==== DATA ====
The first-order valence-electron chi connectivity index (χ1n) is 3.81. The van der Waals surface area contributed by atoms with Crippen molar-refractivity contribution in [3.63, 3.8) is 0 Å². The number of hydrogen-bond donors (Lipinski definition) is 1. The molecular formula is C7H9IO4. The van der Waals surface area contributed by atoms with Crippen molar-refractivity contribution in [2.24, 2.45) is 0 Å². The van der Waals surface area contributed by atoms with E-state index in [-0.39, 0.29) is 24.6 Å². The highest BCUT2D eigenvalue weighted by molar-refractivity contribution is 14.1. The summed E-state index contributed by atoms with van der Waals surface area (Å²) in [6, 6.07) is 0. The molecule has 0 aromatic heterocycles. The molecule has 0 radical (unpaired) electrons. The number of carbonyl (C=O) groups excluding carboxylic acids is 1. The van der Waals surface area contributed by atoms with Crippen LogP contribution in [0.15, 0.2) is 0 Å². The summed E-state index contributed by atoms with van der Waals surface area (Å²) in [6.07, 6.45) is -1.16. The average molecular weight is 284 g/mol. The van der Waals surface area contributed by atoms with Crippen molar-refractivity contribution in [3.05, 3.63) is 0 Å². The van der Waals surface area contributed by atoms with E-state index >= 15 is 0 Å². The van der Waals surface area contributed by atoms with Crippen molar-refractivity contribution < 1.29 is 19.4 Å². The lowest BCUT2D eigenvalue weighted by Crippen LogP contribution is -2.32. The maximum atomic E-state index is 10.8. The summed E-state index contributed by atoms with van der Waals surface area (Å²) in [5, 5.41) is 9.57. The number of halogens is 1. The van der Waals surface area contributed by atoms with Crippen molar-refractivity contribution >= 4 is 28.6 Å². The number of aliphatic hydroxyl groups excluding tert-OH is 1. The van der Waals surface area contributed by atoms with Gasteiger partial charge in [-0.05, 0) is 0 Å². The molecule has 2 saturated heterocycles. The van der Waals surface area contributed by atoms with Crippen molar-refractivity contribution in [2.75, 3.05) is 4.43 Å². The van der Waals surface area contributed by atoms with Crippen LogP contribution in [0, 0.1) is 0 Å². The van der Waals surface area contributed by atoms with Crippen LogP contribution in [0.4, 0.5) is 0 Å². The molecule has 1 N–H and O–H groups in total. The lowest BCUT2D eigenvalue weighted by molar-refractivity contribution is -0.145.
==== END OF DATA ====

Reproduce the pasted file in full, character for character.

The first-order valence-electron chi connectivity index (χ1n) is 3.81. The van der Waals surface area contributed by atoms with Crippen molar-refractivity contribution in [3.63, 3.8) is 0 Å². The number of hydrogen-bond donors (Lipinski definition) is 1. The molecular formula is C7H9IO4. The van der Waals surface area contributed by atoms with Crippen molar-refractivity contribution in [2.24, 2.45) is 0 Å². The van der Waals surface area contributed by atoms with E-state index in [-0.39, 0.29) is 24.6 Å². The highest BCUT2D eigenvalue weighted by molar-refractivity contribution is 14.1. The summed E-state index contributed by atoms with van der Waals surface area (Å²) in [6, 6.07) is 0. The molecule has 0 aromatic heterocycles. The molecule has 0 radical (unpaired) electrons. The number of carbonyl (C=O) groups excluding carboxylic acids is 1. The van der Waals surface area contributed by atoms with Crippen LogP contribution in [0.15, 0.2) is 0 Å². The summed E-state index contributed by atoms with van der Waals surface area (Å²) in [6.07, 6.45) is -1.16. The average molecular weight is 284 g/mol. The van der Waals surface area contributed by atoms with Crippen molar-refractivity contribution in [3.05, 3.63) is 0 Å². The van der Waals surface area contributed by atoms with E-state index >= 15 is 0 Å². The van der Waals surface area contributed by atoms with Crippen molar-refractivity contribution < 1.29 is 19.4 Å². The lowest BCUT2D eigenvalue weighted by Crippen LogP contribution is -2.32. The maximum atomic E-state index is 10.8. The summed E-state index contributed by atoms with van der Waals surface area (Å²) in [5, 5.41) is 9.57. The number of halogens is 1. The van der Waals surface area contributed by atoms with Crippen molar-refractivity contribution >= 4 is 28.6 Å². The number of aliphatic hydroxyl groups excluding tert-OH is 1. The van der Waals surface area contributed by atoms with Gasteiger partial charge in [-0.05, 0) is 0 Å². The molecule has 2 saturated heterocycles. The van der Waals surface area contributed by atoms with Crippen molar-refractivity contribution in [2.75, 3.05) is 4.43 Å². The van der Waals surface area contributed by atoms with Crippen LogP contribution in [0, 0.1) is 0 Å². The van der Waals surface area contributed by atoms with Crippen LogP contribution in [0.4, 0.5) is 0 Å². The molecule has 1 N–H and O–H groups in total. The lowest BCUT2D eigenvalue weighted by molar-refractivity contribution is -0.145.